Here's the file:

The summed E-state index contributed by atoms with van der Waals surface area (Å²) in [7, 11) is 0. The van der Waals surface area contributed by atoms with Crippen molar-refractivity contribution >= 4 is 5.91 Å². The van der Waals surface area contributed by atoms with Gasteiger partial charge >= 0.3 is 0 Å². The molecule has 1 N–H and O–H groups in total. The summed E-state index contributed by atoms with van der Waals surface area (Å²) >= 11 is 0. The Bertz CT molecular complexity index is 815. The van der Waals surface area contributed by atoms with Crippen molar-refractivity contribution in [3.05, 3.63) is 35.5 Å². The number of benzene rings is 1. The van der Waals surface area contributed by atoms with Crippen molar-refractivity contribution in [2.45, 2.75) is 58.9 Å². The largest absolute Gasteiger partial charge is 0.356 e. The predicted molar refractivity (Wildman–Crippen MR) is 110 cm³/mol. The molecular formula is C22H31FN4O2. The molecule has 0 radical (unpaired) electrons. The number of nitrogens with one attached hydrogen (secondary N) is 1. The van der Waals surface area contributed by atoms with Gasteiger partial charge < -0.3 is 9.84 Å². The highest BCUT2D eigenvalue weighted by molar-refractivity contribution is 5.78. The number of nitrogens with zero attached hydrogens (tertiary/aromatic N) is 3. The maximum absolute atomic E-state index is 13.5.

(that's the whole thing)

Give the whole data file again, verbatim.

The summed E-state index contributed by atoms with van der Waals surface area (Å²) in [7, 11) is 0. The van der Waals surface area contributed by atoms with Crippen molar-refractivity contribution >= 4 is 5.91 Å². The van der Waals surface area contributed by atoms with Gasteiger partial charge >= 0.3 is 0 Å². The molecule has 1 N–H and O–H groups in total. The summed E-state index contributed by atoms with van der Waals surface area (Å²) >= 11 is 0. The Bertz CT molecular complexity index is 815. The van der Waals surface area contributed by atoms with Crippen molar-refractivity contribution in [3.05, 3.63) is 35.5 Å². The number of benzene rings is 1. The van der Waals surface area contributed by atoms with Crippen molar-refractivity contribution in [2.45, 2.75) is 58.9 Å². The largest absolute Gasteiger partial charge is 0.356 e. The predicted molar refractivity (Wildman–Crippen MR) is 110 cm³/mol. The molecular formula is C22H31FN4O2. The molecule has 0 radical (unpaired) electrons. The number of nitrogens with one attached hydrogen (secondary N) is 1. The van der Waals surface area contributed by atoms with Gasteiger partial charge < -0.3 is 9.84 Å². The highest BCUT2D eigenvalue weighted by molar-refractivity contribution is 5.78. The number of nitrogens with zero attached hydrogens (tertiary/aromatic N) is 3. The maximum absolute atomic E-state index is 13.5.